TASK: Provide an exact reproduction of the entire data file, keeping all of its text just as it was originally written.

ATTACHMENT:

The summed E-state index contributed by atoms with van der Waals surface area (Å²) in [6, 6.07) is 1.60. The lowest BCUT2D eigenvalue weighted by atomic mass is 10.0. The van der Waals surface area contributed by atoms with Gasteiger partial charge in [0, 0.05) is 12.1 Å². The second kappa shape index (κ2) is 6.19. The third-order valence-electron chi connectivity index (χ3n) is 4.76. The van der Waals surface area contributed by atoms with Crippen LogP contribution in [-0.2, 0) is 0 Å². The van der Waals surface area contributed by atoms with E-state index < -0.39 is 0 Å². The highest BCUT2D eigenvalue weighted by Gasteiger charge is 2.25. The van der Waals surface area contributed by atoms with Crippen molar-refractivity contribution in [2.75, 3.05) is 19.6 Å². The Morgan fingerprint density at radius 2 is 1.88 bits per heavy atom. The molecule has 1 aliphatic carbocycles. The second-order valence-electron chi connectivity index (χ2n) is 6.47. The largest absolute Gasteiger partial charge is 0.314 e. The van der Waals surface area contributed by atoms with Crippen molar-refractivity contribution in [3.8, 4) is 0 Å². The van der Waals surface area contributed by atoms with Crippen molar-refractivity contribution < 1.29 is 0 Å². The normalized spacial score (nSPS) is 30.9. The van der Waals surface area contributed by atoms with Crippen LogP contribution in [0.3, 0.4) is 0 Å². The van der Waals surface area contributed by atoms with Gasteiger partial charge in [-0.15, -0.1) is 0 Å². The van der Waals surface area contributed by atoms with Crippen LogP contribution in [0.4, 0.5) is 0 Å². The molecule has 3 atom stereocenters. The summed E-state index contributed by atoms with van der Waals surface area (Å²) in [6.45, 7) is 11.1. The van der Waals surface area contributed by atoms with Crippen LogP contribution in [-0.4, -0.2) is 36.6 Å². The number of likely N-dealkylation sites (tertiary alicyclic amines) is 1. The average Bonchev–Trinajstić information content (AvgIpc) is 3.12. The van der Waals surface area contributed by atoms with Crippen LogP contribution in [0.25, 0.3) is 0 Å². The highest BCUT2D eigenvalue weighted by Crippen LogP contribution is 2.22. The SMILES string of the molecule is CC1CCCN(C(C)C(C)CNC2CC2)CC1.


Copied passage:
The summed E-state index contributed by atoms with van der Waals surface area (Å²) in [6, 6.07) is 1.60. The lowest BCUT2D eigenvalue weighted by atomic mass is 10.0. The van der Waals surface area contributed by atoms with Gasteiger partial charge in [0, 0.05) is 12.1 Å². The second kappa shape index (κ2) is 6.19. The third-order valence-electron chi connectivity index (χ3n) is 4.76. The van der Waals surface area contributed by atoms with Crippen LogP contribution in [-0.2, 0) is 0 Å². The van der Waals surface area contributed by atoms with E-state index < -0.39 is 0 Å². The highest BCUT2D eigenvalue weighted by Gasteiger charge is 2.25. The van der Waals surface area contributed by atoms with Crippen molar-refractivity contribution in [2.75, 3.05) is 19.6 Å². The Morgan fingerprint density at radius 2 is 1.88 bits per heavy atom. The molecule has 1 aliphatic carbocycles. The second-order valence-electron chi connectivity index (χ2n) is 6.47. The largest absolute Gasteiger partial charge is 0.314 e. The van der Waals surface area contributed by atoms with Crippen molar-refractivity contribution in [3.8, 4) is 0 Å². The van der Waals surface area contributed by atoms with Crippen molar-refractivity contribution < 1.29 is 0 Å². The normalized spacial score (nSPS) is 30.9. The van der Waals surface area contributed by atoms with Crippen LogP contribution in [0.3, 0.4) is 0 Å². The van der Waals surface area contributed by atoms with Gasteiger partial charge in [-0.15, -0.1) is 0 Å². The van der Waals surface area contributed by atoms with Crippen LogP contribution in [0.4, 0.5) is 0 Å². The molecule has 3 atom stereocenters. The summed E-state index contributed by atoms with van der Waals surface area (Å²) in [6.45, 7) is 11.1. The van der Waals surface area contributed by atoms with Crippen LogP contribution in [-0.4, -0.2) is 36.6 Å². The number of likely N-dealkylation sites (tertiary alicyclic amines) is 1. The average Bonchev–Trinajstić information content (AvgIpc) is 3.12. The van der Waals surface area contributed by atoms with Crippen LogP contribution in [0.25, 0.3) is 0 Å². The highest BCUT2D eigenvalue weighted by Crippen LogP contribution is 2.22. The SMILES string of the molecule is CC1CCCN(C(C)C(C)CNC2CC2)CC1.